The 4th of July is a day filled with friends, family, parades, fireworks, cookouts, and flags – all in celebration of American Independence! It’s an important day to celebrate our history, our culture and our freedoms.
This 4th of July, I’d like to highlight our natural wonders, cultural treasures and the determination of the men and women that made sure they were protected and available to everyone. During the time when westward expansion was at its height, there was also a growing recognition that the young United States held some amazing landscapes, worthy of preservation.
Yellowstone National Park was created in 1872 and “Americas Best Idea” was born. In 1903, Pelican Island National Wildlife Refuge was created. It was an important step forward in also preserving vital habitat for wildlife.
One of every three acres of land in the United States—nearly 600 million acres—belongs to the public. These lands are the country’s special, one-of-a-kind natural resources. These are the national parks, monuments, wildlife refuges, coastal preserves, forests, grasslands, marine sanctuaries, lakes and reservoirs that all of us use to hike, bike, climb, swim, explore, picnic or just simply relax.
Here in Maryland, there are 16 National Parks and 5 National Wildlife Refuges. Together, they boast more than 6 million visitors a year – deservedly so. Bald Eagles and Osprey take their turn nesting on these undeveloped sites. Snow geese, black ducks, tundra swan and other waterfowl by the tens of thousands visit our refuges each winter as they migrate along the Atlantic Flyway. Endangered species like the piping plover and loggerhead sea turtle use the Assateague coast for nesting.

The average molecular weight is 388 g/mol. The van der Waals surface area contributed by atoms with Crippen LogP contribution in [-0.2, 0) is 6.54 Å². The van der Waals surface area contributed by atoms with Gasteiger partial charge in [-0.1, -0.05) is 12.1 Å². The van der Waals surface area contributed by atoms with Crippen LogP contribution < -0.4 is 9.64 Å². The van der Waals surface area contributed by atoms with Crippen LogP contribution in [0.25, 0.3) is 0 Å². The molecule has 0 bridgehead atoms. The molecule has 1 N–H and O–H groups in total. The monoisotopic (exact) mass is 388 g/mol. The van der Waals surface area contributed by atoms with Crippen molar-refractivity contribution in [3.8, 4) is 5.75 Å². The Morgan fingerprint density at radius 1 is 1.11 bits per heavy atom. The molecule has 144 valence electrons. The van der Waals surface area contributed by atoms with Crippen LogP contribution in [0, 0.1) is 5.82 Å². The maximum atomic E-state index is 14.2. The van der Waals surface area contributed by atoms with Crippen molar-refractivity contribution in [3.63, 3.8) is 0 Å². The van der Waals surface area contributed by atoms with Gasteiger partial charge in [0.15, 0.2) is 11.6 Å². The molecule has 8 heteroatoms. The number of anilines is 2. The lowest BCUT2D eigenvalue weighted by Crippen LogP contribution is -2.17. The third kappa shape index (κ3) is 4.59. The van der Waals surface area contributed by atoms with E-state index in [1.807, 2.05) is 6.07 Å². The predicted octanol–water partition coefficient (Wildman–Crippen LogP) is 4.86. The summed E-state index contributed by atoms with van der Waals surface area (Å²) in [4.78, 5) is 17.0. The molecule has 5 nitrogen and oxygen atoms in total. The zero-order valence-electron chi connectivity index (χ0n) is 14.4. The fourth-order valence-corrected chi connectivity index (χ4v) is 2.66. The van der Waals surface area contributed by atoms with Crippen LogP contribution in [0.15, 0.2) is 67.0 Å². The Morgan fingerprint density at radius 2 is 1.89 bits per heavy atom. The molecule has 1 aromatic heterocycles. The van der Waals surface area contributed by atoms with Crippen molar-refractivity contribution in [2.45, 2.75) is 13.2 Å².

These parks, along with other protected areas like National Marine Sanctuaries and Marine Protected Areas, are often well managed and are less influenced by outside stressors, such as development, overfishing and habitat degradations, that strain the health of our natural ecosystems. Protected areas such as these are national treasures, and we must all do our part to ensure their long-term survival and sustainability.
The National Aquarium’s Conservation Team (ACT!) has partnered with the National Park Service, National Parks Conservation Association and U.S. Fish and Wildlife Service to restore vital habitats at places like Fort McHenry National Monument and Historic Shrine, and Eastern Neck and Blackwater National Wildlife Refuges. Over the past 14 years, with the help of community volunteers, we have planted more than 1.5 million native plants and restored more than 170 acres of vital habitat on protected lands.
Now, more than ever, is the time to advocate for more areas, aquatic and terrestrial, under protection. The world does not need one more shopping mall. We DO need clean water, clean air, and places to fish, kayak, hike, bike and sail.